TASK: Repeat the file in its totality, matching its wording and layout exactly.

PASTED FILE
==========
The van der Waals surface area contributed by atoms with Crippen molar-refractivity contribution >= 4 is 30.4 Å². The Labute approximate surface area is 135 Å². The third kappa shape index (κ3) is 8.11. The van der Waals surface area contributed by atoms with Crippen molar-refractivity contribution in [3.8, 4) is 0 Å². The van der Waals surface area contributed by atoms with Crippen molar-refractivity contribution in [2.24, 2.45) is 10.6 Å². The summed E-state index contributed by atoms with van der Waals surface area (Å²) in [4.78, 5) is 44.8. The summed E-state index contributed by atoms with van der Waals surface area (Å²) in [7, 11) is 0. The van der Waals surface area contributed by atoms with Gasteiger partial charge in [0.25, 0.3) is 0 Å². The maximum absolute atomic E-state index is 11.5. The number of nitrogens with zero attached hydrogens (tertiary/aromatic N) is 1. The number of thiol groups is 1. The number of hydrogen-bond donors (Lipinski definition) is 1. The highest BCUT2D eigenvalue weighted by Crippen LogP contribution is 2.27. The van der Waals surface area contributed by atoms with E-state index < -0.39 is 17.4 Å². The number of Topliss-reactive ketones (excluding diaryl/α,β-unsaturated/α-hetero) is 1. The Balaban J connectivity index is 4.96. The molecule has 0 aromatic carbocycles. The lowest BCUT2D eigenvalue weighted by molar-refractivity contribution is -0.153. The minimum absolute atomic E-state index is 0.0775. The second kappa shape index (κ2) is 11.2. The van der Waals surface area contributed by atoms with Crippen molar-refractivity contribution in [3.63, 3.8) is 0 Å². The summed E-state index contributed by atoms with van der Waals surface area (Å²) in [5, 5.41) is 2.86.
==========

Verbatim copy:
The van der Waals surface area contributed by atoms with Crippen molar-refractivity contribution >= 4 is 30.4 Å². The Labute approximate surface area is 135 Å². The third kappa shape index (κ3) is 8.11. The van der Waals surface area contributed by atoms with Crippen molar-refractivity contribution in [3.8, 4) is 0 Å². The van der Waals surface area contributed by atoms with Crippen molar-refractivity contribution in [2.24, 2.45) is 10.6 Å². The summed E-state index contributed by atoms with van der Waals surface area (Å²) in [4.78, 5) is 44.8. The summed E-state index contributed by atoms with van der Waals surface area (Å²) in [7, 11) is 0. The van der Waals surface area contributed by atoms with Gasteiger partial charge in [0.25, 0.3) is 0 Å². The maximum absolute atomic E-state index is 11.5. The number of nitrogens with zero attached hydrogens (tertiary/aromatic N) is 1. The number of thiol groups is 1. The number of hydrogen-bond donors (Lipinski definition) is 1. The highest BCUT2D eigenvalue weighted by Crippen LogP contribution is 2.27. The van der Waals surface area contributed by atoms with E-state index < -0.39 is 17.4 Å². The number of Topliss-reactive ketones (excluding diaryl/α,β-unsaturated/α-hetero) is 1. The Balaban J connectivity index is 4.96. The molecule has 0 aromatic carbocycles. The lowest BCUT2D eigenvalue weighted by molar-refractivity contribution is -0.153. The minimum absolute atomic E-state index is 0.0775. The second kappa shape index (κ2) is 11.2. The van der Waals surface area contributed by atoms with Crippen molar-refractivity contribution in [3.63, 3.8) is 0 Å². The summed E-state index contributed by atoms with van der Waals surface area (Å²) in [5, 5.41) is 2.86.